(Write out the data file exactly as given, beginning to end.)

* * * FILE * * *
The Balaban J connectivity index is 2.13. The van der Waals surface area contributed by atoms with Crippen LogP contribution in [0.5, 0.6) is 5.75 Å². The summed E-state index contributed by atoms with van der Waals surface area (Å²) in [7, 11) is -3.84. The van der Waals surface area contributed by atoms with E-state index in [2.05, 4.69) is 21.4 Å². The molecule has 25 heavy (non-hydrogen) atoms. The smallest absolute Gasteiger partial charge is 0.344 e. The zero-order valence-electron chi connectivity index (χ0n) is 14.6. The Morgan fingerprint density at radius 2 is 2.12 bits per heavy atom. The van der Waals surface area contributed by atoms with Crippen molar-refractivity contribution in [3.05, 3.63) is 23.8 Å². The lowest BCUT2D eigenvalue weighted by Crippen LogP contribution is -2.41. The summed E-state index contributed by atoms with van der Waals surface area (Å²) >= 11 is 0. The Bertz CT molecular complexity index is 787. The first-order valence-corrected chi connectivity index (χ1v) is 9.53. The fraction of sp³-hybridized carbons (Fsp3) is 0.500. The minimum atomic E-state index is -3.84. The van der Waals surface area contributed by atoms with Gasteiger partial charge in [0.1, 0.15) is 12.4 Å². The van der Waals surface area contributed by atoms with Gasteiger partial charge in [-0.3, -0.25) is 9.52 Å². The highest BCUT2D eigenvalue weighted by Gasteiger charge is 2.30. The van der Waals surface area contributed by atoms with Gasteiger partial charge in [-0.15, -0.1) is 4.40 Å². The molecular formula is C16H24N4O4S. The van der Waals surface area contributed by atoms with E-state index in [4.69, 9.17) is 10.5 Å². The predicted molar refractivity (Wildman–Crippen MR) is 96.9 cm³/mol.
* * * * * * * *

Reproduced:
The Balaban J connectivity index is 2.13. The van der Waals surface area contributed by atoms with Crippen LogP contribution in [0.5, 0.6) is 5.75 Å². The summed E-state index contributed by atoms with van der Waals surface area (Å²) in [7, 11) is -3.84. The van der Waals surface area contributed by atoms with E-state index in [2.05, 4.69) is 21.4 Å². The molecule has 25 heavy (non-hydrogen) atoms. The smallest absolute Gasteiger partial charge is 0.344 e. The zero-order valence-electron chi connectivity index (χ0n) is 14.6. The Morgan fingerprint density at radius 2 is 2.12 bits per heavy atom. The van der Waals surface area contributed by atoms with Crippen molar-refractivity contribution in [3.05, 3.63) is 23.8 Å². The lowest BCUT2D eigenvalue weighted by Crippen LogP contribution is -2.41. The summed E-state index contributed by atoms with van der Waals surface area (Å²) >= 11 is 0. The Bertz CT molecular complexity index is 787. The first-order valence-corrected chi connectivity index (χ1v) is 9.53. The fraction of sp³-hybridized carbons (Fsp3) is 0.500. The minimum atomic E-state index is -3.84. The van der Waals surface area contributed by atoms with Gasteiger partial charge in [0.1, 0.15) is 12.4 Å². The van der Waals surface area contributed by atoms with Gasteiger partial charge in [-0.3, -0.25) is 9.52 Å². The highest BCUT2D eigenvalue weighted by Gasteiger charge is 2.30. The van der Waals surface area contributed by atoms with Gasteiger partial charge in [-0.15, -0.1) is 4.40 Å². The molecular formula is C16H24N4O4S. The van der Waals surface area contributed by atoms with E-state index in [4.69, 9.17) is 10.5 Å². The predicted molar refractivity (Wildman–Crippen MR) is 96.9 cm³/mol.